Movie Review: Tarsem Singh's 'Immortals'
Tarsem Singh's vision and Henry Cavill's star power fight a hollow story
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Tarsem Singh's "Immortals," which hits theaters on Friday, has as much to do with Greek mythology as Adam Sandler's "Jack & Jill" has to do with the unraveling of the structure of DNA.
Yes, the main character's name is Theseus. Yes, there are characters named Phaedra and Zeus and Athena, just like you might see if you pulled your tattered Edith Hamilton down from the shelf. But it isn't *that* Theseus. It isn't *that* Phaedra. And it's barely that Zeus or that Athena. The effect is similar to watching a slacker comedy about a pair of video store clerks whose names happen to be "James Bond" and "Dr. No."
"Immortals" is also set in the perplexingly contemporary and specific 1228 B.C. but it has no connection to any factual history either.
Scripted by Charley and Vlas Parlapanides, "Immortals" in an amorphous blob a familiar pseudo-mythological and pseudo-historical elements possibly culled from a half-reading of Joseph Campbell and grafted together with a half-baked philosophy derived from what I'm fairly sure is a misreading of the Socrates quote that starts and ends the movie.
"All men's souls are immortal, but the souls of the righteous are immortal and divine," Socrates said, but when we're talking about mythological and narrative immortality, it seems to me like what the writers have done to the established story of Theseus and the Gods is basically the opposite of what we're supposed to believe about the durability and resiliency of legend. It's like saying, "Yes, this is how you become a legend. And then 3000-ish years later somebody will come along and ignore all of that stuff."
There's a point I'm trying to make here and I may not be making it well, so I'll just bottom line it: With its pretenses towards literary and cultural tradition, "Immortals" gives you a lot to think about, but it's probably better that you don't. This is not a smart movie, a thoughtful movie, nor a movie that gives you any reason to invest in character or plot.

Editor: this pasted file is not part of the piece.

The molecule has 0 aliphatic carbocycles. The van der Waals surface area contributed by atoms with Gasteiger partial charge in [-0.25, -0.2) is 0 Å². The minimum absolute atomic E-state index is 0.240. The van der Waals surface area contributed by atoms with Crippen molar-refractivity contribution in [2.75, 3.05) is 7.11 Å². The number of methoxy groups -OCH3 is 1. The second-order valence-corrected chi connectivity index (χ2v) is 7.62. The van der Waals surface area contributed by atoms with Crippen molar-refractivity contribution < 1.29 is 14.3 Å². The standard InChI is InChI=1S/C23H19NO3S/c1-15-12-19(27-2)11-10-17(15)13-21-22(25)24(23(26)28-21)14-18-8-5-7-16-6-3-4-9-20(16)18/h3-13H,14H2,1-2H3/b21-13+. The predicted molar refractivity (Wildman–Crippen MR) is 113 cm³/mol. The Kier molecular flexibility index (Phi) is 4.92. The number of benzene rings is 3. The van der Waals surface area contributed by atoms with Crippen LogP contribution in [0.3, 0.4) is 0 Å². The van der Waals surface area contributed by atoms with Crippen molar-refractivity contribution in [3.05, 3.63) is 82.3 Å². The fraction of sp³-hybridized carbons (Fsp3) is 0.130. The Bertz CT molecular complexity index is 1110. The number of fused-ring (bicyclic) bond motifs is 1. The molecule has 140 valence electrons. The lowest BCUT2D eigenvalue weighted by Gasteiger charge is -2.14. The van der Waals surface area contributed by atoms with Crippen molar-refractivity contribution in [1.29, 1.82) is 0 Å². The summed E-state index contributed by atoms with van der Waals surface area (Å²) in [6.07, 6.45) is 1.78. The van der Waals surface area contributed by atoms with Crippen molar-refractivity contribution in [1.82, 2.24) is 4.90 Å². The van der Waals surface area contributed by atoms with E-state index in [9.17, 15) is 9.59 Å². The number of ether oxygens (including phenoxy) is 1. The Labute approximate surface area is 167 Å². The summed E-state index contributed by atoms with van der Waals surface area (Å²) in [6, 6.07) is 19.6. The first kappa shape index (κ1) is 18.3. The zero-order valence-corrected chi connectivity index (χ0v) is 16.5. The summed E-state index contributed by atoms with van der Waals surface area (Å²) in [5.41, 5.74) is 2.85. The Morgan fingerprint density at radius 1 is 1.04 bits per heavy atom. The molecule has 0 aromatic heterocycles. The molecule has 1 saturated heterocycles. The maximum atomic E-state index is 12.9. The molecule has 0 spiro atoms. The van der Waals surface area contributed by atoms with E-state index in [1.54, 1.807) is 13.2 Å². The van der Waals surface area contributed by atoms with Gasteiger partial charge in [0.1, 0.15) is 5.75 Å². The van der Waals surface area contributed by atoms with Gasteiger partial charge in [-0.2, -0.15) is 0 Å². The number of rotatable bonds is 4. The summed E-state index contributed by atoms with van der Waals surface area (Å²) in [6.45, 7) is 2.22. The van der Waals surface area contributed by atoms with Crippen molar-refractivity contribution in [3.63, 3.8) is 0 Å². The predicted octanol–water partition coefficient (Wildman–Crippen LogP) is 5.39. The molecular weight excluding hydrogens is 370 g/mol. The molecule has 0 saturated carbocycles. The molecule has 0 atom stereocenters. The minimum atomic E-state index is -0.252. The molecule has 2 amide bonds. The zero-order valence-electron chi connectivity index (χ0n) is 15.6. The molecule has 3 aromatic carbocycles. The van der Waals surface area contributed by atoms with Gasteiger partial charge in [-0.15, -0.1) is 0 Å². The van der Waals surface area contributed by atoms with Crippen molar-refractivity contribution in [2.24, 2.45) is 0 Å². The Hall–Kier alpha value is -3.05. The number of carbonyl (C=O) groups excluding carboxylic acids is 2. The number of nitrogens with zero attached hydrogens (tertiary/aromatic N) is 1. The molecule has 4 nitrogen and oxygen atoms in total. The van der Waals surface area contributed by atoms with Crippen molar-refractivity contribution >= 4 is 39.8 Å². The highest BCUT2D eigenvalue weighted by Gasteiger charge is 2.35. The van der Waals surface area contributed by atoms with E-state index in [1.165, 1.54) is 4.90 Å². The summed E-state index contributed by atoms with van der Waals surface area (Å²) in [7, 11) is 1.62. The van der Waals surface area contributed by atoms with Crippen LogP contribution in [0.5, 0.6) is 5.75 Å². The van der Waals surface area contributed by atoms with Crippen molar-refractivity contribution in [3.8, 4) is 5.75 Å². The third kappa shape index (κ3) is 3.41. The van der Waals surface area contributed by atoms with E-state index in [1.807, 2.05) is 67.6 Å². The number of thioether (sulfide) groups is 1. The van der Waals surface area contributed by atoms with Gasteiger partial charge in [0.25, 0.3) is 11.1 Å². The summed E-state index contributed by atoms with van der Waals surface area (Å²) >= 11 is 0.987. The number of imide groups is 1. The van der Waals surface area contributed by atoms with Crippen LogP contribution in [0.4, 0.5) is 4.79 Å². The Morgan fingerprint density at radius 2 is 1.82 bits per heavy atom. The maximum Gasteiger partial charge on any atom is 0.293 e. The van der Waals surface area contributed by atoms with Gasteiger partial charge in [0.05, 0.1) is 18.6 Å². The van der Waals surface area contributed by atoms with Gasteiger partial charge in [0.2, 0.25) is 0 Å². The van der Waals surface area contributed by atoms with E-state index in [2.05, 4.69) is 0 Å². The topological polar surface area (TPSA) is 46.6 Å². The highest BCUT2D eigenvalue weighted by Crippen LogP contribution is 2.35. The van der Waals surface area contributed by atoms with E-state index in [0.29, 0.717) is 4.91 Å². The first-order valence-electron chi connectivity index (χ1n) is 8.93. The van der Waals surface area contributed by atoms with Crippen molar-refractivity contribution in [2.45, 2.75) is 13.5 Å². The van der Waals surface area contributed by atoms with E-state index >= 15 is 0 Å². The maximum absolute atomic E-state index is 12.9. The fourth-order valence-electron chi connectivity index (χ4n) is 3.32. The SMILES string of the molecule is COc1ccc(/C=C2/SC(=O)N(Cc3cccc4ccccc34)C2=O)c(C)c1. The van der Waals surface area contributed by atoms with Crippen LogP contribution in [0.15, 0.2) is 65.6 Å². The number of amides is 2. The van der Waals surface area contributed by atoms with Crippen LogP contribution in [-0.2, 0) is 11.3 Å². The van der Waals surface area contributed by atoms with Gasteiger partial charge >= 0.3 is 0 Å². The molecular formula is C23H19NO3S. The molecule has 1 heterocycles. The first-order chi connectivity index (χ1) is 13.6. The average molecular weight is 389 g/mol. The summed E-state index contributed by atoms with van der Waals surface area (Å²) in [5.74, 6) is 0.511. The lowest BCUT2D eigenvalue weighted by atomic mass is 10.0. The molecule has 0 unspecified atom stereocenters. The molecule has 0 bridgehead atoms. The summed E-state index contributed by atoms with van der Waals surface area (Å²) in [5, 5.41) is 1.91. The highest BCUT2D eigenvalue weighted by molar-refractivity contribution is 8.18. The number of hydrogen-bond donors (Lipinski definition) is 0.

What "Immortals" is, though, is a work of frequently breathtaking beauty. The trailers have been cut together to emphasize the involvement of some of the producers from "300" and to make viewers think that what they're getting is another tale of speed-ramping Spartans and CGI excess. But whereas "300" director Zack Snyder is, at best, an extremely gifted mimic -- I'm not going to be forgiving "Sucker Punch" any time soon -- Tarsem Singh is that rarest of cinematic creatures: He's a true visionary, though I'd restrict that mantle to calling him a visionary stylist, rather than a visionary storyteller.
Because "Immortals" looks and feels like a Tarsem Singh film, rather than a "300" manque, it ends up far outstripping the merits of its script. I don't think "Immortals" ends up being a good movie, but like all of Singh's films, it's going to make a killer full-color, glossy coffee table book.
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In this incarnation, King Hyperion (Mickey Rourke) is on a mission not only to vanquish the world, but also to unleash the Titans and kill off the Gods themselves. This is a bad thing.
Only one man can stop him. That would be Theseus (Henry Cavill), a low-born bastard [the script's designation, not mine] whose mother is a believer in the Gods, but who lacks faith of his own. When Hyperion ravages Theseus' cliffside hometown, he goes on a mission for revenge, with the help of Virgin Oracle Phaedra (Freida Pinto), roguish thief Stavros (Stephen Dorff) and, behind-the-scenes, an assist from the Gods, who aren't supposed to directly impact human life, but hover in Olympus watching the impending carnage like over-eager football fans, perhaps because somebody has been learning their mythological rules from "Clash of the Titans." It's all about Theseus achieving his destiny, but having stripped the best moments from the character's familiar mythology, I can't tell you what Theseus' destiny is, other than to become a nebulous Reluctant Hero Archetype. There's some side journey involving a magical utensil called the Epirus Bow, which is a pure MacGuffin.
To a handful of viewers, Cavill is best known from "The Tudors," but he's already entered a far wider consciousness as the new Superman. If nothing else, "Immortals" will establish for non-Showtime subscribers that Cavill's charisma is immense, that he's utterly believable doing physically challenging stunts and that he can spit out large chunks of horrid dialogue without looking like an absolute fool. You think it's easy to do those things? Check out Sam Worthington getting consumed by the awfulness that was "Clash of the Titans" to appreciate how utterly unscathed Cavill is at the end of "Immortals." I was already convinced that he was a great choice for Superman, but this is just a welcome confirmation.
Rourke seems to be channeling Marlon Brando at his most over-indulgent here, giving himself over to King Hyperion's excesses. The character is constantly eating and spitting and growling and while he's surrounded dozens of warriors with six-pack abs, Rourke looks ready to drink a six-pack. It's not subtle, but it fits a character who wants nothing less than to than to kill Gods and achieve metaphorical immortality. Hyperion has also been given just enough of a backstory to make you wish even more had remained in the movie. [Singh is well-known for trimming scripts, even his own, beyond recognition, so I kinda want to acknowledge the possibility that the screenwriters wrote a better movie than this, but it just wasn't the movie Singh wanted to make.]